The predominance of video streaming in today's Internet shows no sign of weakening. In Q4 2016, mobile videos have eventually surpassed desktop videos in terms of online viewing time. Today's mobile videos are escalating in many dimensions including resolution, frame rate, codec, and in particular, the interaction method (e.g., 360° video and drone-assisted video). Such changes are fueled by multiple factors including faster mobile networks (LTE and 5G), new video types, more powerful devices, and affordable gear or accessories such as Virtual Reality (VR) headsets. Embodiments described herein explore several research directions for streaming 360° videos, also known as immersive or panoramic videos. 360° videos are expected to become ‘the next frontier in mobile video.” As a component of VR, they provide users with an immersive viewing experience that far exceeds what regular videos can offer. They are becoming increasingly popular on commercial platforms such as YouTube with the top videos being viewed more than 60 million times.

Maintaining good Quality of Experience (QoE) for 360° videos over bandwidth-limited links on commodity mobile devices remains challenging. First, 360° videos are large: under the same perceived quality, 360° videos have around 5× larger sizes than conventional videos. Second, 360° videos are complex: sophisticated projection and content representation schemes may incur high overhead. For example, the projection algorithm used by Oculus 360 VR headset requires servers to maintain up to 88 versions of the same video. Third, 360° videos are still under-explored: there is a lack of real-world experimental studies of key aspects such as rate adaptation, QoE metrics, and cross-layer interactions (e.g., with TCP and web protocols such as HTTP/2). Embodiments described herein include building blocks of next-generation 360° video systems that include FOV guided approach that fetches only portions of a scene users will see. A pinpointing of a fundamental mismatch between today's popular encoding schemes (e.g., H.264/AVC and H.265/HEVC) and FOV guided 360° streaming: these schemes lack the capability of incrementally upgrading a fetched portion to a higher quality. Embodiments can include a rate adaptation scheme with a “delta encoding” design that can substantially improve the adaptiveness in face of FOV prediction errors.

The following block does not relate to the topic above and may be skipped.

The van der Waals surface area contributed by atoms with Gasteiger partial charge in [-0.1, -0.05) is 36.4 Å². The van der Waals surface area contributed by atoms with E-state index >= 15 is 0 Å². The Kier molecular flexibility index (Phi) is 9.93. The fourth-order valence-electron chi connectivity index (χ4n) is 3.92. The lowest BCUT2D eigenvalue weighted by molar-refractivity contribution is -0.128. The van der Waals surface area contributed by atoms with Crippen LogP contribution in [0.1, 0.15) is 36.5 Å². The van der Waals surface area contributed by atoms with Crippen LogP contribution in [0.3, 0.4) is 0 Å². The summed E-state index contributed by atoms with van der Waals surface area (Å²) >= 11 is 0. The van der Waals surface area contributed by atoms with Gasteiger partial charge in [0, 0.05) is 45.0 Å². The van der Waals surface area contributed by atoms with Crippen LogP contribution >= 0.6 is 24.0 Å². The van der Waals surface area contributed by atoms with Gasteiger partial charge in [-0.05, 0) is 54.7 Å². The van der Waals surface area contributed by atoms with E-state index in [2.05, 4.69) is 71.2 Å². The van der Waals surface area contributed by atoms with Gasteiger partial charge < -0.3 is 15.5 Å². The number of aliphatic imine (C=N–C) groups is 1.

Big data analytics to facilitate accurate head movement prediction (HMP), a key prerequisite for FOV-guided streaming. Specifically, jointly consider several dimensions including (1) viewing statistics of the same video across users, (2) viewing behaviors over multiple videos of a single user, and (3) other contextual information such as users' poses and engagement levels. Such a “data fusion” approach provides intelligence for FOV-guided prefetching.